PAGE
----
Conversion Issue Returns to Court; Last-ditch Compromise is Rejected
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Conversion Issue Returns to Court; Last-ditch Compromise is Rejected

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Israel’s High Court of Justice this week heard a petition challenging the Orthodox establishment’s sole authority over conversions performed in Israel — an issue that stands at the forefront of the nation’s religious-secular debate.

The court had repeatedly postponed hearings on the petition, first filed three years ago, in the hope that the matter would be resolved through a compromise among the various religious streams.

However, efforts to reach compromise between the Orthodox establishment and liberal streams of Judaism have failed.

Instead, the Conservative and Reform movements have increasingly sought recognition through the judicial system.

The fervently Orthodox community has responded with protest rallies and efforts within the Knesset to pass legislation that would codify into law the Orthodox Chief Rabbinate’s authority over all conversions conducted in Israel.

Tuesday’s hearing before an expanded panel of 11 justices addressed a petition submitted by parents whose children, adopted abroad, underwent Conservative conversions in Israel.

At the opening of the session, in a final attempt to find a solution outside a court ruling, Chief Justice Aharon Barak offered a compromise proposal-that the children be listed as Jews in the nationality section of the population registry, but that the section for religion be left blank.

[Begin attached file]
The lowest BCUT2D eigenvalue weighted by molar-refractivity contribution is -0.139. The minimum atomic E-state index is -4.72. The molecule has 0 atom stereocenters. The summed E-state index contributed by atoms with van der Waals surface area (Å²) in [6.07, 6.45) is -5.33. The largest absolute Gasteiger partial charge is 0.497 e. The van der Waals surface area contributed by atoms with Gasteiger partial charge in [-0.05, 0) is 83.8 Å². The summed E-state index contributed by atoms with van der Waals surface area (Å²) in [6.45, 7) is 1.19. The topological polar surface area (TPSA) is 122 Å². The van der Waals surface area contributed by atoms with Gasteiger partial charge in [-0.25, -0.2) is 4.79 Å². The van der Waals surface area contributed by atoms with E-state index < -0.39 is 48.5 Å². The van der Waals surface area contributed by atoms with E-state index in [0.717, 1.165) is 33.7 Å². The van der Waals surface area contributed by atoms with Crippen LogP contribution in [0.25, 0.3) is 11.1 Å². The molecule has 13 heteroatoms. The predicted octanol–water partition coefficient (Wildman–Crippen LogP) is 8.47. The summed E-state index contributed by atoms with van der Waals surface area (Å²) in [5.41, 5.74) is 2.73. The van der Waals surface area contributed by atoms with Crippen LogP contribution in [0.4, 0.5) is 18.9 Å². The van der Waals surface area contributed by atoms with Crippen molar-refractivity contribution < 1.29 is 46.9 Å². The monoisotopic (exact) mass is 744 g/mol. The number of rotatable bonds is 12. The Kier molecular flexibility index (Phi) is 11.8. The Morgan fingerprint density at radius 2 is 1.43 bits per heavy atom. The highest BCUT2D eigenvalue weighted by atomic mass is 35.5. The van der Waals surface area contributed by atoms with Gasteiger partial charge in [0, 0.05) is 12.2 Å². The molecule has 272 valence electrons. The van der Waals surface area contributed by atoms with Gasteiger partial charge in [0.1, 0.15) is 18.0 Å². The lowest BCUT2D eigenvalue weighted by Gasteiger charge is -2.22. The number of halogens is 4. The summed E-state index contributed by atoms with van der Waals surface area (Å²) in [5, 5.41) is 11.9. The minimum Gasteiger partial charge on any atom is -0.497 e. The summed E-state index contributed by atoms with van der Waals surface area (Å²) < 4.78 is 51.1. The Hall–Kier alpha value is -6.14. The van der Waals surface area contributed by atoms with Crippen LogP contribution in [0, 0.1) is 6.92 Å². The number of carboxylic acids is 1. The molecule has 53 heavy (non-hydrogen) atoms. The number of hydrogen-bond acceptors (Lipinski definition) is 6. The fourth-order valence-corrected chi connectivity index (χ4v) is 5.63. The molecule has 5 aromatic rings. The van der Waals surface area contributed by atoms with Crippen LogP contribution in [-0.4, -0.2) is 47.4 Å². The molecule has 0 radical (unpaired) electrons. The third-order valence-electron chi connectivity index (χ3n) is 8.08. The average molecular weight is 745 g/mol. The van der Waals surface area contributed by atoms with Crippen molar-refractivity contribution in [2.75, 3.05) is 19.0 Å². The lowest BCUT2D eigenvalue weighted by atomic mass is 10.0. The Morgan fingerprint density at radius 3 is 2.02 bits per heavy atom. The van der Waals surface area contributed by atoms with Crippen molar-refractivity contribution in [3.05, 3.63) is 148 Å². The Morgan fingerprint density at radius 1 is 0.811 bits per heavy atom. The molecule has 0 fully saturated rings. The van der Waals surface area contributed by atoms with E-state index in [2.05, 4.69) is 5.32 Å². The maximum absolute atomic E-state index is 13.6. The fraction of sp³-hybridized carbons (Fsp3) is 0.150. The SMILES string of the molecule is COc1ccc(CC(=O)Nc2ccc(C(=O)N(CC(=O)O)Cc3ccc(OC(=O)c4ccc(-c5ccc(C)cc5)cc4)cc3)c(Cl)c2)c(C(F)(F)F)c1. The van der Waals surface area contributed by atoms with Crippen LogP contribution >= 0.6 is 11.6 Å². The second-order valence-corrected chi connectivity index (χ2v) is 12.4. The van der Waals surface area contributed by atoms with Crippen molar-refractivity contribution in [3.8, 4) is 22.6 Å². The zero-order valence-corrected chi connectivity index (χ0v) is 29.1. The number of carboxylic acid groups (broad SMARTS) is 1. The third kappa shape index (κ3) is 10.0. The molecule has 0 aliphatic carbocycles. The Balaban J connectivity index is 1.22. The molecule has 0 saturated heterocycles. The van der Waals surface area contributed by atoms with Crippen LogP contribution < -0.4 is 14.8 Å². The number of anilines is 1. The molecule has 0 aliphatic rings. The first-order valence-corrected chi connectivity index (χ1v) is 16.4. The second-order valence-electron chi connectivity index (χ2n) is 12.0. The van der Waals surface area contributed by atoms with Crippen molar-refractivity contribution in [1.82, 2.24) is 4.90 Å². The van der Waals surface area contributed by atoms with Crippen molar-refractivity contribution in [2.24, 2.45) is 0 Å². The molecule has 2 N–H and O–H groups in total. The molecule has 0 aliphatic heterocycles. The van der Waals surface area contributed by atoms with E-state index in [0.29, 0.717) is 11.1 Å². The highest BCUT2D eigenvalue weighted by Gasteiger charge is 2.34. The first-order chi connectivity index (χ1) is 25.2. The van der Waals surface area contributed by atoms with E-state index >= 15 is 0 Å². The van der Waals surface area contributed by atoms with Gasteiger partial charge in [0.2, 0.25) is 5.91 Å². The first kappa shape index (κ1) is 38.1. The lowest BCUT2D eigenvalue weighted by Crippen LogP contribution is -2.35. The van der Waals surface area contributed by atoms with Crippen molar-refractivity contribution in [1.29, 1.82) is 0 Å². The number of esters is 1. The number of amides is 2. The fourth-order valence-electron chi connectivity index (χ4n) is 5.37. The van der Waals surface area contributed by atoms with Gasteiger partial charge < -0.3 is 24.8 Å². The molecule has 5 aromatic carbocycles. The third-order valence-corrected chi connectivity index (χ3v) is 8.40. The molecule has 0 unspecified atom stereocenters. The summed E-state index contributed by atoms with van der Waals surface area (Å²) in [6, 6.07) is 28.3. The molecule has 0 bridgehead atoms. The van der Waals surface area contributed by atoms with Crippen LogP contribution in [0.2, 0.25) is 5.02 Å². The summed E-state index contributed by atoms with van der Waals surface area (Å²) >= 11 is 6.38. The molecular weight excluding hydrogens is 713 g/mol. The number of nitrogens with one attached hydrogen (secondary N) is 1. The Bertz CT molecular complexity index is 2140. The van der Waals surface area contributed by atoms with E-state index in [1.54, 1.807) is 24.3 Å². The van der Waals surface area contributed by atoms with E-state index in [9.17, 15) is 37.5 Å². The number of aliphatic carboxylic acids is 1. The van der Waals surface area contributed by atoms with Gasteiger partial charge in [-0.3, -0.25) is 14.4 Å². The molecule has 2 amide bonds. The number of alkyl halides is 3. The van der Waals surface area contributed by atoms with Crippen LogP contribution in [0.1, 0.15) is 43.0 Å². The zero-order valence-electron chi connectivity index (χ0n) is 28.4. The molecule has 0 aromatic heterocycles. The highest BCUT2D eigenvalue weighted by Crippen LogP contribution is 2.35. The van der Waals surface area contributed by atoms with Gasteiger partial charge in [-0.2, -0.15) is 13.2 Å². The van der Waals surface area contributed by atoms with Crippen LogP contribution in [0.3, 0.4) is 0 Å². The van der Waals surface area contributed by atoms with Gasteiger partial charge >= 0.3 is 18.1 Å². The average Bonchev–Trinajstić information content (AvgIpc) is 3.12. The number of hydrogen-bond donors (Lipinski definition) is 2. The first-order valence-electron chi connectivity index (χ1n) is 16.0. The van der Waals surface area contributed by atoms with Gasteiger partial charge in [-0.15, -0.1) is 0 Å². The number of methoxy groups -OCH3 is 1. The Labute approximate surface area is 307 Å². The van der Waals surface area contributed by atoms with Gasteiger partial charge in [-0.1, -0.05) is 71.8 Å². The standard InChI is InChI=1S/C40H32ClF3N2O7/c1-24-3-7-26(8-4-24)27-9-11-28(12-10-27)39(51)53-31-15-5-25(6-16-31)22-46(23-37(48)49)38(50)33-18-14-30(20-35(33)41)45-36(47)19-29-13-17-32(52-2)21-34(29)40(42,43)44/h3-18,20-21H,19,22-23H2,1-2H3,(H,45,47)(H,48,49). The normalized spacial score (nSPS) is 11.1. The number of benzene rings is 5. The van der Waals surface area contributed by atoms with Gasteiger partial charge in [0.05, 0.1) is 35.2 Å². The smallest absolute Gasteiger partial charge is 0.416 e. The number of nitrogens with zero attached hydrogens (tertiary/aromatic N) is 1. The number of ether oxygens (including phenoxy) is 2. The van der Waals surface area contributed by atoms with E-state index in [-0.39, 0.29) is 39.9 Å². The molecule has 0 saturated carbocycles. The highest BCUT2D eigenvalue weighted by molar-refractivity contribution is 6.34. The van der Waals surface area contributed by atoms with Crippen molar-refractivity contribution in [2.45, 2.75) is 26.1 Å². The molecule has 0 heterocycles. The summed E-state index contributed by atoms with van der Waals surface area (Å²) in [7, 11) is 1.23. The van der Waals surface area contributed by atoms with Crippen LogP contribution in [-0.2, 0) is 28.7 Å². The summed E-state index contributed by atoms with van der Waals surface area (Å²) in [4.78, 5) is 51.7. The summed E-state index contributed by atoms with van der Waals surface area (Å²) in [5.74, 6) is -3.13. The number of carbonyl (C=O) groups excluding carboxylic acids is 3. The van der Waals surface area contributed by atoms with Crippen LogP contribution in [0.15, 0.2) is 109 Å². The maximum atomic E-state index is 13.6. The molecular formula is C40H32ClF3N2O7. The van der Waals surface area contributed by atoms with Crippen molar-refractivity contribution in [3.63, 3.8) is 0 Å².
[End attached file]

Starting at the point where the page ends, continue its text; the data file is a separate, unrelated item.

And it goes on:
The petitioners rejected the compromise.

“I am happy the parents refused to accept this strange idea, because we as a religious and nationalist movement view Judaism as the uniting of religion and nationality,” said Rabbi Reuven Hammer, who is head of the Conservative Movement’s rabbinic court for conversions.

“The parents converted their children in a religious ceremony,” he said, “in order for their being joined with the Jewish people. And they are insisting that there be no division between statehood and religion.”

The representative for the state then argued that the sole authority for conversions in Israel be the Chief Rabbinate.

The court, which is slated to hold another hearing on the petition before issuing a ruling, will also be hearing a separate challenge to a recent district court ruling that ordered the Interior Ministry to recognize as Jewish 30 individuals who underwent Reform and Conservative conversions.

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